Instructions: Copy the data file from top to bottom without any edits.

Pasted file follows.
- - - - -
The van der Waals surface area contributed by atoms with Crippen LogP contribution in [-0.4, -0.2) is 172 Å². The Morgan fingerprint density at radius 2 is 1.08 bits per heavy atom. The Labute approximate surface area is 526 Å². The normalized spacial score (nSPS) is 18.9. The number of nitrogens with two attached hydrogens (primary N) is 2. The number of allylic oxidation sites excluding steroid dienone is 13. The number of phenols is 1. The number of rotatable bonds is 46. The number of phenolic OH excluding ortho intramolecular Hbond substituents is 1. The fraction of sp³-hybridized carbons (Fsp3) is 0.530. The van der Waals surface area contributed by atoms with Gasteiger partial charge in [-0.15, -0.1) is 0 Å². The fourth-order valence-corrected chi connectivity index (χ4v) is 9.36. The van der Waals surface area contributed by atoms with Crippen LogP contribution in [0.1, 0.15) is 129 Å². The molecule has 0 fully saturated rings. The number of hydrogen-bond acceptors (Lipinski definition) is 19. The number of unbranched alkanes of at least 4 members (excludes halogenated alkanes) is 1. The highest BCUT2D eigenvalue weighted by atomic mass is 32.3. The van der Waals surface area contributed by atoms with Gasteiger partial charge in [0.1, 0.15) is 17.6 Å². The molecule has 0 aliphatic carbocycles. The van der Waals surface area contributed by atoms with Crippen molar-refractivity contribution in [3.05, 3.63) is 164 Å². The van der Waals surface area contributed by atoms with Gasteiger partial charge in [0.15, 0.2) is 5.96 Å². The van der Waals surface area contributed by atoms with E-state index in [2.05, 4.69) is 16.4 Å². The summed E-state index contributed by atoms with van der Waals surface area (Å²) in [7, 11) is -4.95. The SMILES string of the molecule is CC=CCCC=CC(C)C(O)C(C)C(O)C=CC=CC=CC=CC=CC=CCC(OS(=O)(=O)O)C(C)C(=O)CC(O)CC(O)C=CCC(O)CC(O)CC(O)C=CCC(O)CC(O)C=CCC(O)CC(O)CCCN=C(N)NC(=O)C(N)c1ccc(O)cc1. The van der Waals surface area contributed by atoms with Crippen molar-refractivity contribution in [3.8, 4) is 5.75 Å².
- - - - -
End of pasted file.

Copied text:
The van der Waals surface area contributed by atoms with Crippen LogP contribution in [-0.4, -0.2) is 172 Å². The Morgan fingerprint density at radius 2 is 1.08 bits per heavy atom. The Labute approximate surface area is 526 Å². The normalized spacial score (nSPS) is 18.9. The number of nitrogens with two attached hydrogens (primary N) is 2. The number of allylic oxidation sites excluding steroid dienone is 13. The number of phenols is 1. The number of rotatable bonds is 46. The number of phenolic OH excluding ortho intramolecular Hbond substituents is 1. The fraction of sp³-hybridized carbons (Fsp3) is 0.530. The van der Waals surface area contributed by atoms with Gasteiger partial charge in [-0.15, -0.1) is 0 Å². The fourth-order valence-corrected chi connectivity index (χ4v) is 9.36. The van der Waals surface area contributed by atoms with Crippen LogP contribution in [0.1, 0.15) is 129 Å². The molecule has 0 fully saturated rings. The number of hydrogen-bond acceptors (Lipinski definition) is 19. The number of unbranched alkanes of at least 4 members (excludes halogenated alkanes) is 1. The highest BCUT2D eigenvalue weighted by atomic mass is 32.3. The van der Waals surface area contributed by atoms with Gasteiger partial charge in [0.1, 0.15) is 17.6 Å². The molecule has 0 aliphatic carbocycles. The van der Waals surface area contributed by atoms with Crippen molar-refractivity contribution in [3.05, 3.63) is 164 Å². The van der Waals surface area contributed by atoms with Gasteiger partial charge in [0.15, 0.2) is 5.96 Å². The van der Waals surface area contributed by atoms with E-state index in [2.05, 4.69) is 16.4 Å². The summed E-state index contributed by atoms with van der Waals surface area (Å²) in [7, 11) is -4.95. The SMILES string of the molecule is CC=CCCC=CC(C)C(O)C(C)C(O)C=CC=CC=CC=CC=CC=CCC(OS(=O)(=O)O)C(C)C(=O)CC(O)CC(O)C=CCC(O)CC(O)CC(O)C=CCC(O)CC(O)C=CCC(O)CC(O)CCCN=C(N)NC(=O)C(N)c1ccc(O)cc1. The van der Waals surface area contributed by atoms with Crippen molar-refractivity contribution in [3.8, 4) is 5.75 Å².